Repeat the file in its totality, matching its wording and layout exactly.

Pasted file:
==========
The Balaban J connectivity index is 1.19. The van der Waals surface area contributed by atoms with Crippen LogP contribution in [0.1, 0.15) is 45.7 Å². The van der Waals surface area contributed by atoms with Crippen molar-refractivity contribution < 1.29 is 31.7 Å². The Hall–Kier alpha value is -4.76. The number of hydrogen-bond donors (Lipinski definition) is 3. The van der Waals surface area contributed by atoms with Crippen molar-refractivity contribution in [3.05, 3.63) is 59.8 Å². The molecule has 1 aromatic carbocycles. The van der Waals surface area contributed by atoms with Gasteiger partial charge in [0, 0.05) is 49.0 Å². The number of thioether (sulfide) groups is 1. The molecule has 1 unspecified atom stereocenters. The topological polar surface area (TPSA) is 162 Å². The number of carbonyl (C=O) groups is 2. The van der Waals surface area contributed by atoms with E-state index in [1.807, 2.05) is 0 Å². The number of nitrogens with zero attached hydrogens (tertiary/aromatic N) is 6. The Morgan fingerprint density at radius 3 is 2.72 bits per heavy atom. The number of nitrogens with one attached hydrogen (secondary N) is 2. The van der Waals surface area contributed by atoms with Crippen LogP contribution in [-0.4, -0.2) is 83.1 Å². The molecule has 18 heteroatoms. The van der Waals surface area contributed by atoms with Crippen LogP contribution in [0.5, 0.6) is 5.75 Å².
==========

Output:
The Balaban J connectivity index is 1.19. The van der Waals surface area contributed by atoms with Crippen LogP contribution in [0.1, 0.15) is 45.7 Å². The van der Waals surface area contributed by atoms with Crippen molar-refractivity contribution < 1.29 is 31.7 Å². The Hall–Kier alpha value is -4.76. The number of hydrogen-bond donors (Lipinski definition) is 3. The van der Waals surface area contributed by atoms with Crippen molar-refractivity contribution in [3.05, 3.63) is 59.8 Å². The molecule has 1 aromatic carbocycles. The van der Waals surface area contributed by atoms with Gasteiger partial charge in [0, 0.05) is 49.0 Å². The number of thioether (sulfide) groups is 1. The molecule has 1 unspecified atom stereocenters. The topological polar surface area (TPSA) is 162 Å². The number of carbonyl (C=O) groups is 2. The van der Waals surface area contributed by atoms with E-state index in [1.807, 2.05) is 0 Å². The number of nitrogens with zero attached hydrogens (tertiary/aromatic N) is 6. The Morgan fingerprint density at radius 3 is 2.72 bits per heavy atom. The number of nitrogens with one attached hydrogen (secondary N) is 2. The van der Waals surface area contributed by atoms with Crippen LogP contribution in [-0.4, -0.2) is 83.1 Å². The molecule has 18 heteroatoms. The van der Waals surface area contributed by atoms with Crippen LogP contribution in [0.5, 0.6) is 5.75 Å².